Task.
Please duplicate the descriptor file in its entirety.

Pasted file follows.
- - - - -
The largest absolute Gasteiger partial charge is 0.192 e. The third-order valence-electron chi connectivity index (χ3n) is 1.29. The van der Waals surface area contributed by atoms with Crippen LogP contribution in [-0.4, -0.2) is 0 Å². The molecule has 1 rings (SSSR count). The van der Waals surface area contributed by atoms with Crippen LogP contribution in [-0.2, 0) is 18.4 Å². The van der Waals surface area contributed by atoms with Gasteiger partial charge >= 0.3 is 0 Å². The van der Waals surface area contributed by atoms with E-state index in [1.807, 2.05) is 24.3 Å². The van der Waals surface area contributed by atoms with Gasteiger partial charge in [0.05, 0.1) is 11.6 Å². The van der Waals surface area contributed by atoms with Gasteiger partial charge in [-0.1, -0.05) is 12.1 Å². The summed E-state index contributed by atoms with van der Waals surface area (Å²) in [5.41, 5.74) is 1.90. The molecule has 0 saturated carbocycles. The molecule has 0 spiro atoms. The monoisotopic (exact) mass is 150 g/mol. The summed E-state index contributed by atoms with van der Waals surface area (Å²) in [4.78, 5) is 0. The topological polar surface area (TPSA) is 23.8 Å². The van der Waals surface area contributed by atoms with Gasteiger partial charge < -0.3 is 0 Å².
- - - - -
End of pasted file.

The largest absolute Gasteiger partial charge is 0.192 e. The third-order valence-electron chi connectivity index (χ3n) is 1.29. The van der Waals surface area contributed by atoms with Crippen LogP contribution in [-0.4, -0.2) is 0 Å². The molecule has 1 rings (SSSR count). The van der Waals surface area contributed by atoms with Crippen LogP contribution in [-0.2, 0) is 18.4 Å². The van der Waals surface area contributed by atoms with Gasteiger partial charge >= 0.3 is 0 Å². The van der Waals surface area contributed by atoms with E-state index in [1.807, 2.05) is 24.3 Å². The van der Waals surface area contributed by atoms with Gasteiger partial charge in [0.05, 0.1) is 11.6 Å². The van der Waals surface area contributed by atoms with Gasteiger partial charge in [-0.1, -0.05) is 12.1 Å². The summed E-state index contributed by atoms with van der Waals surface area (Å²) in [5.41, 5.74) is 1.90. The molecule has 0 saturated carbocycles. The molecule has 0 spiro atoms. The monoisotopic (exact) mass is 150 g/mol. The summed E-state index contributed by atoms with van der Waals surface area (Å²) in [4.78, 5) is 0. The topological polar surface area (TPSA) is 23.8 Å². The van der Waals surface area contributed by atoms with Gasteiger partial charge < -0.3 is 0 Å².